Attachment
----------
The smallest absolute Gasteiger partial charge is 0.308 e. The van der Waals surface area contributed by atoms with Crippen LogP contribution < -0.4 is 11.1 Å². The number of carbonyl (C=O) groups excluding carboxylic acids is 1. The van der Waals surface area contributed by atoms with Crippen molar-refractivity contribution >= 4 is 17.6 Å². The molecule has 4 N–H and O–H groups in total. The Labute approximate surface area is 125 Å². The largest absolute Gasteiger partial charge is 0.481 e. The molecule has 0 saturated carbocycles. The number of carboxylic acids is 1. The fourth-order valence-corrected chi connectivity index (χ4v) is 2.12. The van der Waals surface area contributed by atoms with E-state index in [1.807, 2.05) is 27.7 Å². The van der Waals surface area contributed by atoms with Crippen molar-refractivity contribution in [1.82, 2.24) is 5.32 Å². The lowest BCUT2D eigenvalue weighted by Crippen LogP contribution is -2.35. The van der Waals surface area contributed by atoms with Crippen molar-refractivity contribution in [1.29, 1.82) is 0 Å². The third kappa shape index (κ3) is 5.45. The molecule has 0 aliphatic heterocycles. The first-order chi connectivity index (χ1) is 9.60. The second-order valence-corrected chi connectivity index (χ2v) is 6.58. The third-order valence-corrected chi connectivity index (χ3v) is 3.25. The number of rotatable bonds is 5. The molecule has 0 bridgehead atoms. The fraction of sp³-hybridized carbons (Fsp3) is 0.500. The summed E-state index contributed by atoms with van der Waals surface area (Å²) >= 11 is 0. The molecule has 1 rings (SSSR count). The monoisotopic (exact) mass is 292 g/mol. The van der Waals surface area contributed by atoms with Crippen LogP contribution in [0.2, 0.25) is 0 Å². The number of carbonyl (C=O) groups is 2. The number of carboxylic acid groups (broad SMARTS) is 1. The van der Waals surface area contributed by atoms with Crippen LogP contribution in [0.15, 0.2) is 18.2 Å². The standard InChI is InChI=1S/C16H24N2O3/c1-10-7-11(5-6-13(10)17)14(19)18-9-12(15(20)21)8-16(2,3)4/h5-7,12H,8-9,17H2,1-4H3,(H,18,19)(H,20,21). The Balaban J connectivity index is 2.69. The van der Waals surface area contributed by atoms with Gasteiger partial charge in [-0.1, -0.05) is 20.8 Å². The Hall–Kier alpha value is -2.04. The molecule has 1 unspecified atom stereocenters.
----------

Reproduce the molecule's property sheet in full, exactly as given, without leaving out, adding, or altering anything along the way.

The smallest absolute Gasteiger partial charge is 0.308 e. The van der Waals surface area contributed by atoms with Crippen LogP contribution < -0.4 is 11.1 Å². The number of carbonyl (C=O) groups excluding carboxylic acids is 1. The van der Waals surface area contributed by atoms with Crippen molar-refractivity contribution >= 4 is 17.6 Å². The molecule has 4 N–H and O–H groups in total. The Labute approximate surface area is 125 Å². The largest absolute Gasteiger partial charge is 0.481 e. The molecule has 0 saturated carbocycles. The number of carboxylic acids is 1. The fourth-order valence-corrected chi connectivity index (χ4v) is 2.12. The van der Waals surface area contributed by atoms with E-state index in [1.807, 2.05) is 27.7 Å². The van der Waals surface area contributed by atoms with Crippen molar-refractivity contribution in [1.82, 2.24) is 5.32 Å². The lowest BCUT2D eigenvalue weighted by Crippen LogP contribution is -2.35. The van der Waals surface area contributed by atoms with Crippen molar-refractivity contribution in [1.29, 1.82) is 0 Å². The third kappa shape index (κ3) is 5.45. The molecule has 0 aliphatic heterocycles. The first-order chi connectivity index (χ1) is 9.60. The second-order valence-corrected chi connectivity index (χ2v) is 6.58. The third-order valence-corrected chi connectivity index (χ3v) is 3.25. The number of rotatable bonds is 5. The molecule has 0 bridgehead atoms. The fraction of sp³-hybridized carbons (Fsp3) is 0.500. The summed E-state index contributed by atoms with van der Waals surface area (Å²) >= 11 is 0. The molecule has 1 rings (SSSR count). The monoisotopic (exact) mass is 292 g/mol. The van der Waals surface area contributed by atoms with Crippen LogP contribution in [0.2, 0.25) is 0 Å². The number of carbonyl (C=O) groups is 2. The number of carboxylic acid groups (broad SMARTS) is 1. The van der Waals surface area contributed by atoms with Crippen LogP contribution in [0.15, 0.2) is 18.2 Å². The standard InChI is InChI=1S/C16H24N2O3/c1-10-7-11(5-6-13(10)17)14(19)18-9-12(15(20)21)8-16(2,3)4/h5-7,12H,8-9,17H2,1-4H3,(H,18,19)(H,20,21). The Balaban J connectivity index is 2.69. The van der Waals surface area contributed by atoms with Gasteiger partial charge in [-0.1, -0.05) is 20.8 Å². The Hall–Kier alpha value is -2.04. The molecule has 1 unspecified atom stereocenters.